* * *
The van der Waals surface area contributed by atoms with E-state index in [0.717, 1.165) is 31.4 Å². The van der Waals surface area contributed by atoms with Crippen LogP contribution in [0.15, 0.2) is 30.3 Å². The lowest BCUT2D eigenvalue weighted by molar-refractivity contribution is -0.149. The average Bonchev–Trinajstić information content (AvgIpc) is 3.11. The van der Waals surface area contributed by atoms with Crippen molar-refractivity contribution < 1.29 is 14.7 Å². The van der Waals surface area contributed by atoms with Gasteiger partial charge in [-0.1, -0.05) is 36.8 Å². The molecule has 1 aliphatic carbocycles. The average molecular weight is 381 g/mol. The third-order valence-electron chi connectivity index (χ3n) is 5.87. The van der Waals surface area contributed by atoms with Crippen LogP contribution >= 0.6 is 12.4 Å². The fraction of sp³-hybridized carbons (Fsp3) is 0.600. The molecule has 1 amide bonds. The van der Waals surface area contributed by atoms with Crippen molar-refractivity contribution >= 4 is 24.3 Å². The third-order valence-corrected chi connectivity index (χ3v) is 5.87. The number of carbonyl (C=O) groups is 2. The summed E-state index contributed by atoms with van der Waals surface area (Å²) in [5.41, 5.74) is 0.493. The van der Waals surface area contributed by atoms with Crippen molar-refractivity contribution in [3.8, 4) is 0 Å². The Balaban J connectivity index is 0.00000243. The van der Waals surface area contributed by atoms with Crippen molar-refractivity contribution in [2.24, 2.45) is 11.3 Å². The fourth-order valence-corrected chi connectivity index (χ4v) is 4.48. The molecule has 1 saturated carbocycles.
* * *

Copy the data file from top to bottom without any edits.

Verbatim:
The van der Waals surface area contributed by atoms with E-state index in [0.717, 1.165) is 31.4 Å². The van der Waals surface area contributed by atoms with Crippen LogP contribution in [0.15, 0.2) is 30.3 Å². The lowest BCUT2D eigenvalue weighted by molar-refractivity contribution is -0.149. The average Bonchev–Trinajstić information content (AvgIpc) is 3.11. The van der Waals surface area contributed by atoms with Crippen molar-refractivity contribution < 1.29 is 14.7 Å². The van der Waals surface area contributed by atoms with Gasteiger partial charge in [-0.1, -0.05) is 36.8 Å². The molecule has 1 aliphatic carbocycles. The average molecular weight is 381 g/mol. The third-order valence-electron chi connectivity index (χ3n) is 5.87. The van der Waals surface area contributed by atoms with Crippen LogP contribution >= 0.6 is 12.4 Å². The fraction of sp³-hybridized carbons (Fsp3) is 0.600. The molecule has 1 amide bonds. The van der Waals surface area contributed by atoms with Crippen molar-refractivity contribution >= 4 is 24.3 Å². The third-order valence-corrected chi connectivity index (χ3v) is 5.87. The number of carbonyl (C=O) groups is 2. The summed E-state index contributed by atoms with van der Waals surface area (Å²) in [5.41, 5.74) is 0.493. The van der Waals surface area contributed by atoms with Crippen molar-refractivity contribution in [3.8, 4) is 0 Å². The Balaban J connectivity index is 0.00000243. The van der Waals surface area contributed by atoms with Crippen molar-refractivity contribution in [2.24, 2.45) is 11.3 Å². The fourth-order valence-corrected chi connectivity index (χ4v) is 4.48. The molecule has 1 saturated carbocycles.